Gender of Baby Can Affect Mother's Diabetes Risk

Moms who give birth to sons are more likely to develop diabetes during pregnancy, according to a new study published by the Endocrine Society.

Gestational diabetes (GD) may affect as many as 9 percent of pregnant women, according to the U.S. Centers for Disease Control and Prevention (CDC). Developing the condition also puts women at a greater risk for type 2 diabetes later in life.

"It is thought that gestational diabetes occurs because of a combination of underlying metabolic abnormalities in the mother and temporary metabolic changes that take place during pregnancy," said study co-author Dr. Baiju R. Shah. "Our findings suggest a male fetus leads to greater pregnancy-associated metabolic changes than a female fetus does."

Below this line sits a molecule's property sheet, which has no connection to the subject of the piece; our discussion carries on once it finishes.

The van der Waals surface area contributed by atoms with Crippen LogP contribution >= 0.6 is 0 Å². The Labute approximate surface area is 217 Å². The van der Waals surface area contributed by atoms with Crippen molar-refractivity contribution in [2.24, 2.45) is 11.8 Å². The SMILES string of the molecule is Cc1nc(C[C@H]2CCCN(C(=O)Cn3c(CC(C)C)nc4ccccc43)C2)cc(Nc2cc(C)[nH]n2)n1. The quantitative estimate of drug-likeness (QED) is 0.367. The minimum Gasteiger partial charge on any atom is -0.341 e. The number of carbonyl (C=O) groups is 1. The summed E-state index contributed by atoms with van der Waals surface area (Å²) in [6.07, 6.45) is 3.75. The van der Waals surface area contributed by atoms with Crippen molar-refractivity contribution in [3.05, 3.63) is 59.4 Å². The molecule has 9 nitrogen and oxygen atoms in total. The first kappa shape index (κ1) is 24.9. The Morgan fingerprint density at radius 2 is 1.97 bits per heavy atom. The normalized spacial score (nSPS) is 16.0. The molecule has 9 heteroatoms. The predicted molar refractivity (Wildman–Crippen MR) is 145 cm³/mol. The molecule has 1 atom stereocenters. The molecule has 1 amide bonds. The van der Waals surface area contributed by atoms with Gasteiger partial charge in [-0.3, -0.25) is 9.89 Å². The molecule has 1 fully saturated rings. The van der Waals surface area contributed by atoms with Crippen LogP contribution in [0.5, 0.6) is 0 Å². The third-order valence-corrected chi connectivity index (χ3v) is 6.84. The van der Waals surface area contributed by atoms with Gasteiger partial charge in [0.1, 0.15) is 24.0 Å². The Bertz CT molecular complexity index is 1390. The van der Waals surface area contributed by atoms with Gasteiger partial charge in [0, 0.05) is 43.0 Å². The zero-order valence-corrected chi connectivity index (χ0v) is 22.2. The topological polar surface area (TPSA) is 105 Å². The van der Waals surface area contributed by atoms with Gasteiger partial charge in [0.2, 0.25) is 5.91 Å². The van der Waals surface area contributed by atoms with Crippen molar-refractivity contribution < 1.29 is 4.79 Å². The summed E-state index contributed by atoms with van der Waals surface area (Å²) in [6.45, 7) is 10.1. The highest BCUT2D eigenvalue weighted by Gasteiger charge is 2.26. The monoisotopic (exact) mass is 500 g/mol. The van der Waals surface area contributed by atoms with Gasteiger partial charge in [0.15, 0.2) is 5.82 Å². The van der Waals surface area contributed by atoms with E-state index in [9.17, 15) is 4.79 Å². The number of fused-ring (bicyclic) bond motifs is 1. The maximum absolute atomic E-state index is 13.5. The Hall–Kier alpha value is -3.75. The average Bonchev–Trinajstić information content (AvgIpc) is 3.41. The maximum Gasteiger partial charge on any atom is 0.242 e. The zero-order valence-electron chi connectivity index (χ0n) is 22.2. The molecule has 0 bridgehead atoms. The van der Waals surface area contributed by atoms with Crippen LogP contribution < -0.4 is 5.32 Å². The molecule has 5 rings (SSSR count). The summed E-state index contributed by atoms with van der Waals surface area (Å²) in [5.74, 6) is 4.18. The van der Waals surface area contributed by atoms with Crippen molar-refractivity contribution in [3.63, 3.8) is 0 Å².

Predicting risks

Despite the fact that women who birth boys are more likely to have GD, researchers found that women who developed GD while pregnant with daughters had a higher risk of having type 2 diabetes after pregnancy.

According to the CDC, babies born to moms with gestational diabetes can be more prone to breathing problems, high birth weight and type 2 diabetes later in life.

"Public health programs often focus on how a pregnant mother's health, behavior and physiology can impact the health of her baby," Shah said. "This study, however, suggests that the baby can help us better understand the health of the mother, and can help us predict her risks for future diseases."

Source: Endocrine Society, CDC

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